Taking psychiatric medication in general is extremely uncomfortable, no matter if you have mild depression or severe schizophrenia. Side effects of Prozac, the medication many use to treat depression, include: anxiety, dizziness, loss of appetite, weakness, lethargy, flu-like symptoms, insomnia, and sexual dysfunction. Antipsychotics, the class of drugs used to treat schizophrenia and other disorders with psychotic components, have side effects that include: drowsiness, blurred vision, and Tardive dyskinesia which causes a person to have involuntary movements in their face or in other parts of the body. A side effect of psychiatric medication in general is weight gain. Unbelievably, a side effect of antidepressants in people under 18 is suicidal ideation.
Why So Many Pills?
Today it seems that there is an overabundance of diagnoses that carry a psychiatric component. This begs the question, are we experiencing a mental illness epidemic, or are we over-diagnosing? We have created a great many new “disorders” that seem to be rather strange. For instance, a diagnosis of Road Rage is being petitioned to be included in the newest version of the Diagnostic and Statistical Manual of Mental Disorders (DSM-IV-TR). It seems to me that we’re simply trying to find a biological explanation for everyday idiosyncrasies. However, it’s no secret that Westerners in general experience massive amount of anxiety on a daily basis, simply because of our lifestyle. Anxiety leads to poor health choices, which could lead to depression, or other health problems. I’m not certain that we can distinguish whether we are in an epidemic or we’re over-diagnosing.
Another explanation could be that we have gotten so used to the instant gratification afforded to us by modern technology that we expect healthcare to behave in the same manner. Feeling depressed? Here are some pills to take and you’ll be happy. The thing is that those pills don’t always work, so that person is prescribed more pills, or different pills. Everyone’s brain chemistry is different, so the same dose won’t work for everyone. It can take months, if not years to find a dosage that works. People with unbearable psychiatric disorders are left to deal with a mountain of pills, a dizzying array of side effects, and the frustration of never having the right answer; not to mention dealing with the symptoms of their mental disorder.
So who’s at fault here? It’s safe to say that we’re all to blame. Doctors want to help people who ask for help. Those people who want help want a cure. To get a cure we need a diagnosis. For a diagnosis we need a disorder. People with disorders approved by the American Psychiatric Association and ones that are in the DSM-IV-TR, get coverage from their insurance for medication, but not always for talk therapy. Most alternatives are definitely not covered by insurance. Therefore, people must rely on medication when they can’t afford therapy as much as they might need it. We create disorders to help people who need it in order to provide them a way in which they can get treatment that will be covered by their insurance. More diagnoses equals more pills equals more side effects. Supply meets demand. It’s simple economics.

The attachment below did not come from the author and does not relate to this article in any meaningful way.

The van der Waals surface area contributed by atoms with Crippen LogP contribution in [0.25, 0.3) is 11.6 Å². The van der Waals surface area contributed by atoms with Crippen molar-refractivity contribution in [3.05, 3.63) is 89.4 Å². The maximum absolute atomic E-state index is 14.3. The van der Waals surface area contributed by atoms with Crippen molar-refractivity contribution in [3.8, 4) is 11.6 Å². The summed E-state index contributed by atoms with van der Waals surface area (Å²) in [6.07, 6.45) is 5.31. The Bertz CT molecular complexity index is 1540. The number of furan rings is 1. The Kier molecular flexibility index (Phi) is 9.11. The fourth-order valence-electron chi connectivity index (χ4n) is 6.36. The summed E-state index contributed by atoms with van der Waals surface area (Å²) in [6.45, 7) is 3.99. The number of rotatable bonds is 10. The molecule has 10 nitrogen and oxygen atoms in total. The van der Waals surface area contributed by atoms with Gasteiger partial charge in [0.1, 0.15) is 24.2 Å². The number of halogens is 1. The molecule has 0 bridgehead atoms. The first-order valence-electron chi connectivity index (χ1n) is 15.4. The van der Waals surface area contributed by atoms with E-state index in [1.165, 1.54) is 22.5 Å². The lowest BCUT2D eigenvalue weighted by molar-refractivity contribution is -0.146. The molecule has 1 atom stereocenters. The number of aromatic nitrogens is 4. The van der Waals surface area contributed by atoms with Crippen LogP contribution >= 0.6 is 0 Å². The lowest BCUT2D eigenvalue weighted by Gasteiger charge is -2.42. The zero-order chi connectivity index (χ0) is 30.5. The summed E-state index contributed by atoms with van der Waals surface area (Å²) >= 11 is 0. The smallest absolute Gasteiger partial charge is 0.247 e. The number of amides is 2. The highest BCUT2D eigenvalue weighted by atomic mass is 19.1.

Healthcare, particularly with mental illness, should not be about simple economics, though. People have turned to alternative curative measures because healthcare, unfortunately, has become a business, and we’re all to blame. But once again, supply meets demand in the scientific study of these alternatives. Gaelle Desbordes mentioned in her lecture that neuroscientists have been able to perform clinical trials on the benefits of meditation because people have been pressuring insurance companies to support the alternatives. Studies are able to be done because of funding, and the results of these studies are used to determine why an insurance company should cover certain treatments. If we look back to a few decades ago at the introduction of psychiatric medication, the same trials had to be done. After their utility was scientifically proven, their use became much more prevalent. And this happened despite how little we know about how the brain works. Ask any neurologist, he’ll tell you that these medications balance brain chemistry. But if you keep asking why or how, he’ll tell you that we don’t know, it just works. That’s why conventional medicine is still the preferred method of treatment for illnesses ranging from the common cold, to depression, to cancer. As much as I believe that we overprescribe pills, the fact of the matter is that it works.
The whole idea of modern medicine is to seek cures for illnesses man could not otherwise cure naturally. We’ve forgotten that for the most part, which is why we now have a pill for everything. It’s not all bad though. Medicine has evolved to a point where we have done away with illnesses such as polio, and illnesses like AIDS is no longer a death sentence. Medicine definitely has its place, and so do the alternatives.
Why the Alternative?
If conventional medicine works so well, why would people even need an alternative? Many people have sought alternatives in the past simply because they have nothing else left to try. Cancer patients who have been subjected to numerous surgeries and chemotherapy have resorted to prayer or holistic medicine to shrink their tumors. Doctors usually approve of these measures saying that they’re going to die anyway, why not make them feel better? The weird thing is that sometimes it works. Many in the scientific community will say that it’s just a coincidence; the radiation worked and the cancer is in remission. The patient will tell you that it was the prayer or the holistic medicine that saved their life. These seemingly miraculous events have caused a great many people to turn away from conventional medication and rely solely on holistic medication.